Making a "stylus" from what?

The stylus is the blunt thingy glued onto the membrane of the reproducer, it rides the groove of the (wax) cylinder. Now these can be made of various materials, but in essence it comes down to something really hard (so it will last for a long time) and really smooth (so it doesn't damage the cylinder). But these days the most common ones are made from sapphire and glass. Where sapphire is the best choice but relatively expensive and glass is the cheaper option which you can even make yourself.
The hardness of sapphire is 9 on a scale of 10 (where 10 equals the hardness of diamond, and 1 equals the hardness of chalk). Regular household glass (soda-lime) can have a hardness of 6 but borosilicate glass has a hardness of 7.5 and is therefore the better choice if you want to make you own stylus from glass. Although you can use regular glass, it will work and it most certainly won't last very long, eventually your regular glass stylus will become flattened and sound reproduction will suffer and if you keep using it you will eventually damage your cylinders.

So if you want to make your own stylus out of glass then you really need to use borosilicate glass. Now, where do you find this type of glass? Well, the usage for this type of glass lies in it's low thermal expansion properties. Meaning that it will be able to resist heat better then regular (soda-lime) glass, because when exposed to great temperature differences, regular glass will easily crack. Borosilicate glass can withstand great heat differences and therefor can be used to make laboratory equipment (for example: beakers, testtubes, tubes for connecting hoses, etc.) but you may also find it in your home already. Borosilicate glass is used for plates and dishes that you might put in the oven. Pyrex is a brand famous for it's heat resistant plates and dishes. They made these out of borosilicate glass for many decades in the past, unfortunately if you buy a new Pyrex plate or dish today, it no longer automatically means that you get a product made of borosilicate glass. That is because today they produce products that consist of "ordinary" tempered glass, now this certainly does have improved properties over regular glass, but it still is inferior to borosilicate glass regarding thermal expansion and hardness. But, since it is cheaper to make AND profit is important AND many customers will never even know the difference...
Anyway, some wine or other drinking glasses may be made of bororsilicate glass, simply because it is more durable and therefore can be made thinner. Although the chances that you actually own such a type of drinking glass is very small and if you do... it probably was relatively expensive so how willing would you be to smash it to pieces?

So, borosilicate glass, is the type of glass that you need. You may purchase tiny thin rods online (it can be interesting to browse through the inventory of your local chemical laboratory shop) or smash your winecabinet and over dishes to pieces. But... don't smash them yet, first examine them to see if these items are actually made out of borosilicate glass. Because not many glass items simply aren't (since it's more expensive), but you might be lucky so it can be worth a try to find out. And even if you do know for certain which type of glas you have it still is a fun experiment. And this is a hobby project, su fun is an important part here.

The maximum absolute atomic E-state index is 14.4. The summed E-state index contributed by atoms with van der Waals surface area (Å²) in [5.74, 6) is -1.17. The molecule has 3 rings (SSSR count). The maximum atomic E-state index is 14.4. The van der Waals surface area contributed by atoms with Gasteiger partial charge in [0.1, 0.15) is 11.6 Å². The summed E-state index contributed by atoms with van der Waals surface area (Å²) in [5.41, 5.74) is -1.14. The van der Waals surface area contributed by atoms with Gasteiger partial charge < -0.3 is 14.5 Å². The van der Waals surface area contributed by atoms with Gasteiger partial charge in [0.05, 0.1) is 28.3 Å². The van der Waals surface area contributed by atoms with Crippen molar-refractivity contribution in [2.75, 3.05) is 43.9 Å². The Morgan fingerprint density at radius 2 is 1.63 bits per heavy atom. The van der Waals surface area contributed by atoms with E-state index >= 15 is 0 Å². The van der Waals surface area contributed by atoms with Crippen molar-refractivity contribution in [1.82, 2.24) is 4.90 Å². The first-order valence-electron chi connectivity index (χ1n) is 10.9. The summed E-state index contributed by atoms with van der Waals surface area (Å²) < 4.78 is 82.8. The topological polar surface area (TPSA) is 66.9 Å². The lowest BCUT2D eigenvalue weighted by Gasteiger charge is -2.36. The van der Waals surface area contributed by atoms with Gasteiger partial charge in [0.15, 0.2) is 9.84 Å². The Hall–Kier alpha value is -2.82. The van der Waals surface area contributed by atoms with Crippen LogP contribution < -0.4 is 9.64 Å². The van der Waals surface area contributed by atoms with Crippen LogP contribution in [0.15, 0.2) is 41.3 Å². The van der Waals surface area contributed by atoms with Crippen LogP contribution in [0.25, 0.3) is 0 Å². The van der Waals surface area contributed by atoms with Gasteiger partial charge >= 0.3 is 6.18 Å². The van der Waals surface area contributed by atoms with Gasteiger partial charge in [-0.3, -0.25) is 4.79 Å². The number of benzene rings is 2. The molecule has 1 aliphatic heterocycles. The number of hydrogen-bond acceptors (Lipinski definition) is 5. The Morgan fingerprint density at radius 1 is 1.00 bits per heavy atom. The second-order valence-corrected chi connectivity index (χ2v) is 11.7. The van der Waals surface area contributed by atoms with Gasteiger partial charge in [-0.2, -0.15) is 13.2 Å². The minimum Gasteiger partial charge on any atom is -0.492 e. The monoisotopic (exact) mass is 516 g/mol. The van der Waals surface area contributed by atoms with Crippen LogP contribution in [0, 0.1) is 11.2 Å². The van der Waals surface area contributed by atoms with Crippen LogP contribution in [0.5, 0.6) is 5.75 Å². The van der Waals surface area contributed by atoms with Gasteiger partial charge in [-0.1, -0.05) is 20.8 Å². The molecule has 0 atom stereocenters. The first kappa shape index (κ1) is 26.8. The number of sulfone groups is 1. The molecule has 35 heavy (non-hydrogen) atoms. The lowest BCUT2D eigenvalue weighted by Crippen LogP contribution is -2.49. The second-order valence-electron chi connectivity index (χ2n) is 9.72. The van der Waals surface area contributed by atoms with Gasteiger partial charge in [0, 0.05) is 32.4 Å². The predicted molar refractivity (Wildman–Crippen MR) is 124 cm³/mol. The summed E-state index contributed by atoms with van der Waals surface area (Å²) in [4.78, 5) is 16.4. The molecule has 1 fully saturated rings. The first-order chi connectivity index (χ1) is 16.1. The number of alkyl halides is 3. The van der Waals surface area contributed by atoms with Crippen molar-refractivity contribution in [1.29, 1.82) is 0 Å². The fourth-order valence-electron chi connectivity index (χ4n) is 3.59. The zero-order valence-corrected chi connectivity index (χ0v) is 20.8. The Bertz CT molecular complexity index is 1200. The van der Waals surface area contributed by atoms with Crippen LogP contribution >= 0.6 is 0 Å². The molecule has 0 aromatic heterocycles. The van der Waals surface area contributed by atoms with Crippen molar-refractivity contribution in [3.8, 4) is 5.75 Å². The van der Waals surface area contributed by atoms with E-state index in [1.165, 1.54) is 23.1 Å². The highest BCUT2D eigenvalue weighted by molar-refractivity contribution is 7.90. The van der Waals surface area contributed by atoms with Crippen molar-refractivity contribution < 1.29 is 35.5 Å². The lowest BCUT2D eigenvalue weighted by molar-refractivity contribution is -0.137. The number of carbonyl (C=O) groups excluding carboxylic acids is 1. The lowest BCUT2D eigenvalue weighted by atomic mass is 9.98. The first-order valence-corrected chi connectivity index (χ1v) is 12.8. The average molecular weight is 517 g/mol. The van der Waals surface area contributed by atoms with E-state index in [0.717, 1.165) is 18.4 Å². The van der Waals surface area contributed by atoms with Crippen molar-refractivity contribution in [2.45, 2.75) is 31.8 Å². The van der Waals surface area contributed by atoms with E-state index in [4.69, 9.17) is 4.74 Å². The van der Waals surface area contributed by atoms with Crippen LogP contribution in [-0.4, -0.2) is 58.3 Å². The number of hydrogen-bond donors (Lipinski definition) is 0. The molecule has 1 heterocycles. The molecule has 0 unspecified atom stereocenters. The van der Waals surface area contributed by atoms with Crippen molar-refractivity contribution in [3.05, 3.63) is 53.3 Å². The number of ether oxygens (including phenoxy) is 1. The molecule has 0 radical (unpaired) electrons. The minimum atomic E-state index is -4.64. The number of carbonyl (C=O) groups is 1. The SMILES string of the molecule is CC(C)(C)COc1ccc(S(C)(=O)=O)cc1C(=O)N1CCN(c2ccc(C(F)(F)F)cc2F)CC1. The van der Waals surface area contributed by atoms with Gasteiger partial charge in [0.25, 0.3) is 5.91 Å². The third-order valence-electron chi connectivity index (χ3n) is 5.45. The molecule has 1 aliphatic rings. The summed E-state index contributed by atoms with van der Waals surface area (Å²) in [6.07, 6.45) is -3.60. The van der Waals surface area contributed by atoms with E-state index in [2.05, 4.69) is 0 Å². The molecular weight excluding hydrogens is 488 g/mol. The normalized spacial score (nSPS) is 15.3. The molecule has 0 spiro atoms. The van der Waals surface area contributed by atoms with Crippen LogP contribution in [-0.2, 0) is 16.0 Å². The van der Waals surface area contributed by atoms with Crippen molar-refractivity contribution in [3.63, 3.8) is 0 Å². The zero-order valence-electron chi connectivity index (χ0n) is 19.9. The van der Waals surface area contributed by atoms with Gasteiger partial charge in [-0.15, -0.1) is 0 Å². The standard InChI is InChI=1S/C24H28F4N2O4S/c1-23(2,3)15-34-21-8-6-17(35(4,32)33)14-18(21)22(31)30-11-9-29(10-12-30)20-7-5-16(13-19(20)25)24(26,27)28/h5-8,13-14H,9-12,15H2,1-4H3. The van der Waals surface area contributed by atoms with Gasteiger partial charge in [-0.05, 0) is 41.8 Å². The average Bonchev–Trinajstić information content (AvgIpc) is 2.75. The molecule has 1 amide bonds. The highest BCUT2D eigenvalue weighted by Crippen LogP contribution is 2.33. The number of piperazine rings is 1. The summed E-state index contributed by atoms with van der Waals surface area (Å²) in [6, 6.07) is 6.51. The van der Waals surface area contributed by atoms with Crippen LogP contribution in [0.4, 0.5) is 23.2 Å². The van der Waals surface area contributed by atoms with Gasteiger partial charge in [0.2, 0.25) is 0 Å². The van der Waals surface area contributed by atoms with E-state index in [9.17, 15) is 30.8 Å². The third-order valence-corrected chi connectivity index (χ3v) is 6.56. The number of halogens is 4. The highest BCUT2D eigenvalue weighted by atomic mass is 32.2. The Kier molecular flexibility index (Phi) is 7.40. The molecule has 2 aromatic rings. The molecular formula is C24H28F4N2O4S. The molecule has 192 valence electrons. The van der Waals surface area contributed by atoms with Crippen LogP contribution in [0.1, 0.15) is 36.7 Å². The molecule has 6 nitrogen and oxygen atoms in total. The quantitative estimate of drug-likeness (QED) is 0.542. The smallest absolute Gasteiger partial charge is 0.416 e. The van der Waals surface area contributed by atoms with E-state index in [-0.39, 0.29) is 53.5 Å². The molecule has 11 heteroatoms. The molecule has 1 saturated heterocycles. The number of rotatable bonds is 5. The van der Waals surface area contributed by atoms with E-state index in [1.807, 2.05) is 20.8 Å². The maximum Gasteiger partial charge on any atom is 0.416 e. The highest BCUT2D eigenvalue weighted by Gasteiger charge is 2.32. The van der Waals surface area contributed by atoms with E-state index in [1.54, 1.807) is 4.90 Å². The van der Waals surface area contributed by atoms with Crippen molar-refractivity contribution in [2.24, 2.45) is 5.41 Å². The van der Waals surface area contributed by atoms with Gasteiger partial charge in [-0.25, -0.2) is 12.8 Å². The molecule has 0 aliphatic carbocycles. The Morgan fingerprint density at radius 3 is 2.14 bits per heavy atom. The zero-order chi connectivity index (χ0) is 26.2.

The easiest way to check is by submerging it into vegetable oil, for example sunflower oil (in Dutch called "zonnebloem olie") has a refractive index of 1.47. Which is the same refractive index as borosilicate glass. This means that when you submerge borosilicate glass into vegetable oil, you won't get any reflections of the surface of the glass and the light that passes through it doesn't seem to bend. If you were to stick an magnifying glass made out of borosilicate glass into this fluid, it will no longer have magnifying properties, simply because the light passing through it doesn't see a difference in refraction and therefore doesn bend. Essentially, you wouldn't even be able to see it any more. Well... if you look closely you'll still see something because nothing is perfect.
To make a long story short, when you submerge borosilicate glass into vegetable oil, it dissapears (well not really, you just don't see it any more). Regular glass (soda-lime) has a slightly different refractive index and therefore does not become invisible when submerged into the oil. Below the image of a simple test with two pieces of solid glass. On the left=soda-lime glass a.ka. normal glass right=borosilicate glass, when submerged the left piece of glass is hardly visible while the right can be easily seen.



Now if you still wonder if you did everything correct, you might want to do another test to confirm that you have indeed borosilicate glass. The heatstress test can give you this definitive answer. Heat the glass for 60 seconds in a blue flame and then cool it down immediately by submerging it into a cup of cold water. Since regular glass is not able to handle this rapid cooling it will crackle due to the internal stress. However (because of it's much lower thermal expansion properties) borosilicate glass does not have these problem and will look completely fine. Below two images, one before the stress test and the other after. It now goes without a doubt, that the normal glass is damaged and the borosilicate glass is still fine.